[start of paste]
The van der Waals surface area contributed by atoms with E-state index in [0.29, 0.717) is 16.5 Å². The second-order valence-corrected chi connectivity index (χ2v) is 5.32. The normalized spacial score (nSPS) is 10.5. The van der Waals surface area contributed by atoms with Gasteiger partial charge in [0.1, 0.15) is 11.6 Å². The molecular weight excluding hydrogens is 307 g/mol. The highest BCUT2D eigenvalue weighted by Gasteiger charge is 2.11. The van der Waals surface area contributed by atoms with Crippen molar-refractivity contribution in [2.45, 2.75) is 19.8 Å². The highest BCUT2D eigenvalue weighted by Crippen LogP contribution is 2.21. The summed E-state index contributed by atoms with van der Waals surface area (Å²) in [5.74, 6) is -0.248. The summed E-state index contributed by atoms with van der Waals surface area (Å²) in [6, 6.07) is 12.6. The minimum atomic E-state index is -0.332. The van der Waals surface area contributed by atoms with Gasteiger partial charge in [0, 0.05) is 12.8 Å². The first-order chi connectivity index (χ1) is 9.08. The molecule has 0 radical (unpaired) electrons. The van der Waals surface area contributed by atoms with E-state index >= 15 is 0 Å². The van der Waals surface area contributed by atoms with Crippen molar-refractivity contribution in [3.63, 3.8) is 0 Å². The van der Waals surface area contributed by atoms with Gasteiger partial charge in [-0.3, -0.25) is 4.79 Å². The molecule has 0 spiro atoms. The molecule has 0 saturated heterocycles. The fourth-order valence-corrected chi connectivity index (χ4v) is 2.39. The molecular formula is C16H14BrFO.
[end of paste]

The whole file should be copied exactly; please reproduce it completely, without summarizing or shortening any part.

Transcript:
The van der Waals surface area contributed by atoms with E-state index in [0.29, 0.717) is 16.5 Å². The second-order valence-corrected chi connectivity index (χ2v) is 5.32. The normalized spacial score (nSPS) is 10.5. The van der Waals surface area contributed by atoms with Gasteiger partial charge in [0.1, 0.15) is 11.6 Å². The molecular weight excluding hydrogens is 307 g/mol. The highest BCUT2D eigenvalue weighted by Gasteiger charge is 2.11. The van der Waals surface area contributed by atoms with Crippen molar-refractivity contribution in [2.45, 2.75) is 19.8 Å². The highest BCUT2D eigenvalue weighted by Crippen LogP contribution is 2.21. The summed E-state index contributed by atoms with van der Waals surface area (Å²) in [5.74, 6) is -0.248. The summed E-state index contributed by atoms with van der Waals surface area (Å²) in [6, 6.07) is 12.6. The minimum atomic E-state index is -0.332. The van der Waals surface area contributed by atoms with Gasteiger partial charge in [0, 0.05) is 12.8 Å². The first-order chi connectivity index (χ1) is 9.08. The molecule has 0 radical (unpaired) electrons. The van der Waals surface area contributed by atoms with E-state index >= 15 is 0 Å². The van der Waals surface area contributed by atoms with Crippen molar-refractivity contribution in [3.63, 3.8) is 0 Å². The van der Waals surface area contributed by atoms with Gasteiger partial charge in [-0.3, -0.25) is 4.79 Å². The molecule has 0 spiro atoms. The molecule has 0 saturated heterocycles. The fourth-order valence-corrected chi connectivity index (χ4v) is 2.39. The molecular formula is C16H14BrFO.